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Clinical Investigations: COPD |

The Effects of High-Flow vs Low-Flow Oxygen on Exercise in Advanced Obstructive Airways Disease*

Wissam Chatila, MD; Tom Nugent, MD; Gwendolyn Vance, RN; John Gaughan, PhD; Gerard J. Criner, MD
Author and Funding Information

*From the Division of Pulmonary & Critical Care Medicine, Department of Medicine; Temple University School of Medicine, Philadelphia, PA.

Correspondence to: Wissam Chatila, MD, Associate Professor of Medicine, Division of Pulmonary and Critical Care Medicine, 763 PP, Temple University School of Medicine, 3401 N Broad St, Philadelphia, PA 19140; e-mail: chatilw@tuhs.temple.edu



Chest. 2004;126(4):1108-1115. doi:10.1378/chest.126.4.1108
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Study objectives: Current options to enhance exercise performance in patients with COPD are limited. This study compared the effects of high flows of humidified oxygen to conventional low-flow oxygen (LFO) delivery at rest and during exercise in patients with COPD.

Design: Prospective, nonrandomized, nonblinded study.

Setting: Outpatient exercise laboratory.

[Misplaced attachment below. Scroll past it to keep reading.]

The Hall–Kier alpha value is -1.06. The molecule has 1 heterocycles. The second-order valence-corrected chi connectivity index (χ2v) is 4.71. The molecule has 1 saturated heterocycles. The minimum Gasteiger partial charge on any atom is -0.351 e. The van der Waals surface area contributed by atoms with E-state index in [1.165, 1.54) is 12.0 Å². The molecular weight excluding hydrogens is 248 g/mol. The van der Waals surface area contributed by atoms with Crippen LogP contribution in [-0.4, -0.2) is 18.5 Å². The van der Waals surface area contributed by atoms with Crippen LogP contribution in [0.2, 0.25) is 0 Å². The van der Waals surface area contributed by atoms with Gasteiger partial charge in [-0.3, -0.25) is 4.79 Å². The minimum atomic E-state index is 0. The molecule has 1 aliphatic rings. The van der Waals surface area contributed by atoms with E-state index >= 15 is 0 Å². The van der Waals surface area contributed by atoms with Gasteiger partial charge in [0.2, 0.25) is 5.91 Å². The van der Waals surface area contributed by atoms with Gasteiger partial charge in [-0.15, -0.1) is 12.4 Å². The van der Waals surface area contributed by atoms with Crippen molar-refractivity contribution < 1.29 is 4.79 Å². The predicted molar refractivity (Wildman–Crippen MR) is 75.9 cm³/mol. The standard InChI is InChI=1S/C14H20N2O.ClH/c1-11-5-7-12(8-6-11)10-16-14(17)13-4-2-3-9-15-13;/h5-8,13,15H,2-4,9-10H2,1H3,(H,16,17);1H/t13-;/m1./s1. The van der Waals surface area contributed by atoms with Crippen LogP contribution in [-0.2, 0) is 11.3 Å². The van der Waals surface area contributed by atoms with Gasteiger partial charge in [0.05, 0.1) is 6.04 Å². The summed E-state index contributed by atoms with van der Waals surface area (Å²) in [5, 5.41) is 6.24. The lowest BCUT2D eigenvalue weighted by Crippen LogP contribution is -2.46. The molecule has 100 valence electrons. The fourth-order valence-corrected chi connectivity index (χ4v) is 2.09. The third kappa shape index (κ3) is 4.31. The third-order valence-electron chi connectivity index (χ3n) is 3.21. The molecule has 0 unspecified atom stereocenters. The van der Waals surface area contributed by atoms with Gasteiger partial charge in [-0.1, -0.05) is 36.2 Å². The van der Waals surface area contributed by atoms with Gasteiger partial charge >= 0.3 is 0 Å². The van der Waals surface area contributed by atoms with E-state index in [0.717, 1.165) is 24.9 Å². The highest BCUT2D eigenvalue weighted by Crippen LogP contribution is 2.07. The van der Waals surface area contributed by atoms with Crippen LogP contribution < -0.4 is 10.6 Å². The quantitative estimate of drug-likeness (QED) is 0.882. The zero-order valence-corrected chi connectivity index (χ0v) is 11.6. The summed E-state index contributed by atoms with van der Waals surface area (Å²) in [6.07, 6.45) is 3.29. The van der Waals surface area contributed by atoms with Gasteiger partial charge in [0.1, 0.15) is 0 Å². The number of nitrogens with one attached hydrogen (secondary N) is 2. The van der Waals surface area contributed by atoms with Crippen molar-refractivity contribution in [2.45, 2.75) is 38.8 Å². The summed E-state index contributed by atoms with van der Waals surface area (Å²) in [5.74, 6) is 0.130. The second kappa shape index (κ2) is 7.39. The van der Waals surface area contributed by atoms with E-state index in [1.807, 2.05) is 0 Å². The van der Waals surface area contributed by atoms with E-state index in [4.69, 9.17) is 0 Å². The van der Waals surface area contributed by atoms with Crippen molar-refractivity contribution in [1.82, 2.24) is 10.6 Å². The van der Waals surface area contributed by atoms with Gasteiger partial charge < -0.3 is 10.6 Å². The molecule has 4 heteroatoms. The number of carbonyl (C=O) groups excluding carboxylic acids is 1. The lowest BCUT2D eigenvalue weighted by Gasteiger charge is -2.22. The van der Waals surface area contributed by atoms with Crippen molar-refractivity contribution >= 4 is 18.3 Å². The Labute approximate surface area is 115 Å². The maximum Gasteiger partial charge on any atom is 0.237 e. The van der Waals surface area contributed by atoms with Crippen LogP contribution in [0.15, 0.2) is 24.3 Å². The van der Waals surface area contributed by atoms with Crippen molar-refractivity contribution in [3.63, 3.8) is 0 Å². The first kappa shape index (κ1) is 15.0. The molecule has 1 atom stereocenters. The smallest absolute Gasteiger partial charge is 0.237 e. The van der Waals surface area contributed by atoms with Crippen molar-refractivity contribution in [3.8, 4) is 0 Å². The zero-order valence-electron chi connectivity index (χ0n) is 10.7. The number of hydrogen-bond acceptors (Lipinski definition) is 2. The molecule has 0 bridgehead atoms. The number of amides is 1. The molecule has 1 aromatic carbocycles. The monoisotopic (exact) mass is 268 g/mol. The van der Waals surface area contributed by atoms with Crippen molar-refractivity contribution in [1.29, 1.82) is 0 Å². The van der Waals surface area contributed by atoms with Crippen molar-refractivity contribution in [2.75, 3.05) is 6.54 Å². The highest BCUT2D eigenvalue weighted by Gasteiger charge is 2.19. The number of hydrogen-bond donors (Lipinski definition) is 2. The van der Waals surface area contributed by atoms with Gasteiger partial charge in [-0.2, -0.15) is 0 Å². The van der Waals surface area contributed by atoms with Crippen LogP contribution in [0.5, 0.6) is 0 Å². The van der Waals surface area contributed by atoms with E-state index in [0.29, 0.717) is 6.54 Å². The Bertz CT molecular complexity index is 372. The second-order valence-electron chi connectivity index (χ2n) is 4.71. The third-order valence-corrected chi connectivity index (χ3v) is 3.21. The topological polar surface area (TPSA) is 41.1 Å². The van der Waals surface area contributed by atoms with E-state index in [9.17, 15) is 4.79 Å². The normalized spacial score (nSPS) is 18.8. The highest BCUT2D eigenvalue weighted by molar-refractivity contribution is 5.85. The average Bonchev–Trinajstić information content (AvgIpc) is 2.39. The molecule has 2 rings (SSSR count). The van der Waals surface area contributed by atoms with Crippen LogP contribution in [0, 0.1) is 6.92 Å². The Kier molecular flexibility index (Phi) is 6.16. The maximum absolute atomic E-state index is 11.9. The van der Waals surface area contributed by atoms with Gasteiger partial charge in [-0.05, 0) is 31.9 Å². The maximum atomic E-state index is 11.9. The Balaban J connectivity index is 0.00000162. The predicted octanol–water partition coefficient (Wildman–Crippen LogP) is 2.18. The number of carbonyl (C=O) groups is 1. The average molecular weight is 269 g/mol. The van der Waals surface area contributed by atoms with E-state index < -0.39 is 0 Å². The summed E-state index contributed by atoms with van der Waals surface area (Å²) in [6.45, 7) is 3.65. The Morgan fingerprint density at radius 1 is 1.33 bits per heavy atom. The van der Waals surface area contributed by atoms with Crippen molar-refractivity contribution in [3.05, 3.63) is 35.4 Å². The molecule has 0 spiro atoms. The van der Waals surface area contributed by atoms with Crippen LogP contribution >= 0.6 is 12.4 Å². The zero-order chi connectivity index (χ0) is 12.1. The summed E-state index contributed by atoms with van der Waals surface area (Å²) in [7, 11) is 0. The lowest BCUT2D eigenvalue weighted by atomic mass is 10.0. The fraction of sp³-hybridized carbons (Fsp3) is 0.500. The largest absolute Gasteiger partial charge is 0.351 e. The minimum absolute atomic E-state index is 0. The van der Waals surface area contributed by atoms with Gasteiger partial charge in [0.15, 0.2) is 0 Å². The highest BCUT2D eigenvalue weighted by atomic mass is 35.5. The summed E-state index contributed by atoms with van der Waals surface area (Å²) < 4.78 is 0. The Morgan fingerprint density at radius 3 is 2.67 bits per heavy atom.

Patients: Ten patients with COPD, stable with no exacerbation, and advanced airflow obstruction (age, 54 ± 6 years; FEV1, 23 ± 6% predicted [mean ± SD]).

Interventions: After a period of rest and baseline recordings, patients were asked to exercise on a cycle ergometer for up to 12 min. Exercising was started on LFO first; after another period of rest, the patients repeated exercising using the high-flow oxygen (HFO) system, set at 20 L/min and matched to deliver the same fraction of inspired oxygen (Fio2) as that of LFO delivery.

Measurements and results: Work of breathing and ventilatory parameters (tidal volume, respiratory rate, inspiratory time fraction, rapid shallow breathing index, pressure-time product) were measured and obtained from a pulmonary mechanics monitor. Borg dyspnea scores, pulse oximetry, blood gases, vital signs were also recorded and compared between the two delivery modes. Patients were able to exercise longer on high flows (10.0 ± 2.4 min vs 8.2 ± 4.3 min) with less dyspnea, better breathing pattern, and lower arterial pressure compared to LFO delivery. In addition, oxygenation was higher while receiving HFO at rest and exercise despite the matching of Fio2.

Conclusion: High flows of humidified oxygen improved exercise performance in patients with COPD and severe oxygen dependency, in part by enhancing oxygenation.

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